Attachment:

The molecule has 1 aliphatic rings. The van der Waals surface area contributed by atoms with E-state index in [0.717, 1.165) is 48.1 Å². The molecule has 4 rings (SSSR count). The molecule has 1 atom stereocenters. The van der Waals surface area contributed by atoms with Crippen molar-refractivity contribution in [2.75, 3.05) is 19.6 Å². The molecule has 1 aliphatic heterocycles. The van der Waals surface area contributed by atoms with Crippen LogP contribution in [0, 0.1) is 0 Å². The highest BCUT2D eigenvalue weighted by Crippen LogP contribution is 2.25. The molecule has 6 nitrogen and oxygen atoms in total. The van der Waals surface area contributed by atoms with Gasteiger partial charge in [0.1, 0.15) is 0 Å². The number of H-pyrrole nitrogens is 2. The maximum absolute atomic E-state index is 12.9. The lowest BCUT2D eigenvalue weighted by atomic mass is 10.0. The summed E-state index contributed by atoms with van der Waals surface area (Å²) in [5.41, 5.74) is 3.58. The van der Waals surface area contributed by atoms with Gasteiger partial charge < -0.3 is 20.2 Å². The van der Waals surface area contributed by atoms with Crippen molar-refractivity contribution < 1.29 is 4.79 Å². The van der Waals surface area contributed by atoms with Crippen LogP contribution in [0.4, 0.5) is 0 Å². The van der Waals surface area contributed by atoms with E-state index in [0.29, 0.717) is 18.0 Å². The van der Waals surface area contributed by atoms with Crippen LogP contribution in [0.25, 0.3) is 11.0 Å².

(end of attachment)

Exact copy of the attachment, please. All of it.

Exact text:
The molecule has 1 aliphatic rings. The van der Waals surface area contributed by atoms with E-state index in [0.717, 1.165) is 48.1 Å². The molecule has 4 rings (SSSR count). The molecule has 1 atom stereocenters. The van der Waals surface area contributed by atoms with Crippen molar-refractivity contribution in [2.75, 3.05) is 19.6 Å². The molecule has 1 aliphatic heterocycles. The van der Waals surface area contributed by atoms with Crippen LogP contribution in [0, 0.1) is 0 Å². The highest BCUT2D eigenvalue weighted by Crippen LogP contribution is 2.25. The molecule has 6 nitrogen and oxygen atoms in total. The van der Waals surface area contributed by atoms with Gasteiger partial charge in [0.1, 0.15) is 0 Å². The number of H-pyrrole nitrogens is 2. The maximum absolute atomic E-state index is 12.9. The lowest BCUT2D eigenvalue weighted by atomic mass is 10.0. The summed E-state index contributed by atoms with van der Waals surface area (Å²) in [5.41, 5.74) is 3.58. The van der Waals surface area contributed by atoms with Gasteiger partial charge < -0.3 is 20.2 Å². The van der Waals surface area contributed by atoms with Crippen molar-refractivity contribution < 1.29 is 4.79 Å². The van der Waals surface area contributed by atoms with Crippen LogP contribution in [0.4, 0.5) is 0 Å². The van der Waals surface area contributed by atoms with E-state index in [0.29, 0.717) is 18.0 Å². The van der Waals surface area contributed by atoms with Crippen LogP contribution in [0.25, 0.3) is 11.0 Å².